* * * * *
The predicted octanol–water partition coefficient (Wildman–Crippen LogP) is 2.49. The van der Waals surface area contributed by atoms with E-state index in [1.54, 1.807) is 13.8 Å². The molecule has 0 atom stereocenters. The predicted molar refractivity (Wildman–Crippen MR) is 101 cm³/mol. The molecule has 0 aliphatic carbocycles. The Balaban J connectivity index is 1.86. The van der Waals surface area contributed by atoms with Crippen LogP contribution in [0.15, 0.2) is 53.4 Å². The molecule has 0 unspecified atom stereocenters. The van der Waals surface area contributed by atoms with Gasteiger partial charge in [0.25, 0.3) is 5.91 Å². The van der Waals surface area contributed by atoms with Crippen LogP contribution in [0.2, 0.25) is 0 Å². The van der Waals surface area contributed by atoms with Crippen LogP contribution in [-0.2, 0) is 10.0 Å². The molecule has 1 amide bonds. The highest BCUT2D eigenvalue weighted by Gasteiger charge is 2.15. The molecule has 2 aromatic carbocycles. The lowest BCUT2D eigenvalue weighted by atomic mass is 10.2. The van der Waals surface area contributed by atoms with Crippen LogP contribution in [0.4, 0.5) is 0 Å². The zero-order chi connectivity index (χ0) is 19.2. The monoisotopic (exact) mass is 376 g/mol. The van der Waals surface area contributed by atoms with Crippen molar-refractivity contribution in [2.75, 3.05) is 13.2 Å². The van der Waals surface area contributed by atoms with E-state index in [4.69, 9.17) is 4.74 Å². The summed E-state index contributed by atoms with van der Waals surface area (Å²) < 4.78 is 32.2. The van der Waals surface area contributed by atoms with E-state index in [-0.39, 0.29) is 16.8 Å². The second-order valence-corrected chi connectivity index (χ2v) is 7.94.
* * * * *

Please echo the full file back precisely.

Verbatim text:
The predicted octanol–water partition coefficient (Wildman–Crippen LogP) is 2.49. The van der Waals surface area contributed by atoms with E-state index in [1.54, 1.807) is 13.8 Å². The molecule has 0 atom stereocenters. The predicted molar refractivity (Wildman–Crippen MR) is 101 cm³/mol. The molecule has 0 aliphatic carbocycles. The Balaban J connectivity index is 1.86. The van der Waals surface area contributed by atoms with Crippen LogP contribution in [0.15, 0.2) is 53.4 Å². The molecule has 0 unspecified atom stereocenters. The van der Waals surface area contributed by atoms with Gasteiger partial charge in [0.25, 0.3) is 5.91 Å². The van der Waals surface area contributed by atoms with Crippen LogP contribution in [0.2, 0.25) is 0 Å². The van der Waals surface area contributed by atoms with Crippen LogP contribution in [-0.2, 0) is 10.0 Å². The molecule has 1 amide bonds. The highest BCUT2D eigenvalue weighted by Gasteiger charge is 2.15. The molecule has 2 aromatic carbocycles. The lowest BCUT2D eigenvalue weighted by atomic mass is 10.2. The van der Waals surface area contributed by atoms with Crippen LogP contribution in [0.4, 0.5) is 0 Å². The zero-order chi connectivity index (χ0) is 19.2. The monoisotopic (exact) mass is 376 g/mol. The van der Waals surface area contributed by atoms with Crippen molar-refractivity contribution in [2.75, 3.05) is 13.2 Å². The van der Waals surface area contributed by atoms with E-state index in [4.69, 9.17) is 4.74 Å². The summed E-state index contributed by atoms with van der Waals surface area (Å²) < 4.78 is 32.2. The van der Waals surface area contributed by atoms with E-state index in [-0.39, 0.29) is 16.8 Å². The second-order valence-corrected chi connectivity index (χ2v) is 7.94.